¶ 1 Leave a comment on paragraph 1 0 PHAEDRUS: I join you in your prayer, Socrates. If this is really best for us, may it come to pass. As to your speech, I admired it from the moment you began: You managed it much better than your first one. I’m afraid that Lysias’ effort to match it is bound to fall flat, if of course he even dares to try to offer a speech of his own. In fact, my marvelous friend, a politician I know was only recently taking Lysias to task for just that reason: All through his invective, he kept calling him a “speech writer.” So perhaps his pride will keep him from writing this speech for us.
¶ 2 Leave a comment on paragraph 2 0 SOCRATES: Ah, what a foolish thing to say, young man. How wrong you are about your friend: he can’t be intimidated so easily! But perhaps you thought the man who was taking him to task meant what he said as a reproach?
¶ 3 Leave a comment on paragraph 3 0 PHAEDRUS: He certainly seemed to, Socrates. In any case, you are surely aware yourself that the most powerful and renowned politicians are ashamed to compose speeches or leave any writings behind; they are afraid that in later times they may come to be known as “sophists.”
¶ 4 Leave a comment on paragraph 4 1 SOCRATES: Phaedrus, you don’t understand the expression “Pleasant Bend”* – it originally referred to the long bend of the Nile. And, besides the bend, you also don’t understand that the most ambitious politicians love speechwriting and long for their writings to survive. In fact, when they write one of their speeches, they are so pleased when people praise it that they add at the beginning a list of its admirers everywhere.
¶ 8 Leave a comment on paragraph 8 1 SOCRATES: “Resolved,” the author often begins, “by the Council” or “by the People” or by both, and “So-and-so said”* – meaning himself, the writer, with great solemnity and self-importance. Only then does he go on with what he has to say, showing off his wisdom to his admirers, often composing a very long document. Do you think there’s any difference between that and a written speech?
¶ 10 Leave a comment on paragraph 10 0 SOCRATES: Well, then, if it remains on the books, he is delighted and leaves the stage a poet. But if it is struck down, if he fails as a speech writer and isn’t considered worthy of having his work written down, he goes into deep mourning, and his friends along with him.
¶ 14 Leave a comment on paragraph 14 1 SOCRATES: There’s this too. What of an orator or a king who acquires enough power to match Lycurgus, Solon, or Darius as a lawgiver and acquires immortal fame as a speech writer in his city?* Doesn’t he think that he is equal to the gods while he is still alive? And don’t those who live in later times believe just the same about him when they behold his writings?
¶ 22 Leave a comment on paragraph 22 0 SOCRATES: So what distinguishes good from bad writing? Do we need to ask this question of Lysias or anyone else who ever did or will write anything – whether a public or a private document, poetic verse or plain prose?
¶ 23 Leave a comment on paragraph 23 0 PHAEDRUS: You ask if we need to? Why else should one live, I say, if not for pleasures of this sort? Certainly not for those you cannot feel unless you are first in pain, like most of the pleasures of the body, and which for this reason we call the pleasures of slaves.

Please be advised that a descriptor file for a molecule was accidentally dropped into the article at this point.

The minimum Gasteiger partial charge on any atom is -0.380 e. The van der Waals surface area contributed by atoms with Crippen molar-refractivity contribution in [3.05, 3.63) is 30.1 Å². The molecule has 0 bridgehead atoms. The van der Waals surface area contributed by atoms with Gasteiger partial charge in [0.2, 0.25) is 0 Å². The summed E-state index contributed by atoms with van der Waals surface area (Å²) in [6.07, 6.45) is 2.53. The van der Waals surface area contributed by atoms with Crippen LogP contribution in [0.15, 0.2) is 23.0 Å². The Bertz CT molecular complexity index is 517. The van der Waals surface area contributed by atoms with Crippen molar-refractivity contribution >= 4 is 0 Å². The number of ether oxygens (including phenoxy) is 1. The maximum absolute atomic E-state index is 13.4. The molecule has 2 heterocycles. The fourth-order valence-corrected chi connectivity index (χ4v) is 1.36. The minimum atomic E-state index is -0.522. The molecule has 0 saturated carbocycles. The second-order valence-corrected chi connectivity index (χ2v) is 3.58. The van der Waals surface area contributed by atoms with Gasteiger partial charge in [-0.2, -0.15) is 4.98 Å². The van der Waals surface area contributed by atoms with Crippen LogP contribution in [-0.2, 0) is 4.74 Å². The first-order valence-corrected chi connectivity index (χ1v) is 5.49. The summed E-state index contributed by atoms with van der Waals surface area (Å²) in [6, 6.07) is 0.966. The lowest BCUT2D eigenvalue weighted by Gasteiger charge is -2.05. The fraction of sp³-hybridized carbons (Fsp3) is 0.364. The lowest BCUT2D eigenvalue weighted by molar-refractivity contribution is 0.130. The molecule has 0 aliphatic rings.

¶ 24 Leave a comment on paragraph 24 0 SOCRATES: It seems we clearly have the time. Besides, I think that the cicadas, who are singing and carrying on conversations with one another (259) in the heat of the day above our heads, are also watching us. And if they saw the two of us avoiding conversation at midday like most people, diverted by their song and, sluggish of mind, nodding off, they would have every right to laugh at us, convinced that a pair of slaves had come to their resting place to sleep like sheep gathering around the spring in the afternoon. But if they see us in conversation, steadfastly navigating around them as if they were the Sirens, they will be very pleased and immediately give us the gift from the gods they are able to give to mortals.
¶ 26 Leave a comment on paragraph 26 0 SOCRATES: Everyone who loves the Muses should have heard of this. The story goes that the cicadas used to be human beings who lived before the birth of the Muses. When the Muses were born and song was created for the first time, some of the people of that time were so overwhelmed with the pleasure of singing that they forgot to eat or drink; so they died without even realizing it. It is from them that the race of the cicadas came into being; and, as a gift from the Muses, they have no need of nourishment once they are born. Instead, they immediately burst into song, without food or drink, until it is time for them to die. After they die, they go to the Muses and tell each one of them which mortals have honored her. To Terpsichore they report those who have honored her by their devotion to the dance and thus make them dearer to her. To Erato, they report those who honored her by dedicating themselves to the affairs of love, and so too with the other Muses, according to the activity that honors each. And to Calliope, the oldest among them, and Urania, the next after her, who preside over the heavens and all discourse, human and divine, and sing with the sweetest voice, they report those who honor their special kind of music by leading a philosophical life. There are many reasons, then, why we should talk and not waste our afternoon in sleep.
¶ 31 Leave a comment on paragraph 31 0 PHAEDRUS: What I have actually heard about this, Socrates, my friend, (260) is that it is not necessary for the intending orator to learn what is really just, but only what will seem just to the crowd who will act as judges. Nor again what is really good or noble, but only what will seem so. For that is what persuasion proceeds from, not truth.
¶ 32 Leave a comment on paragraph 32 0 SOCRATES: Anything that wise men say, Phaedrus, “is not lightly to be cast aside”; we must consider whether it might be right. And what you just said, in particular, must not be dismissed.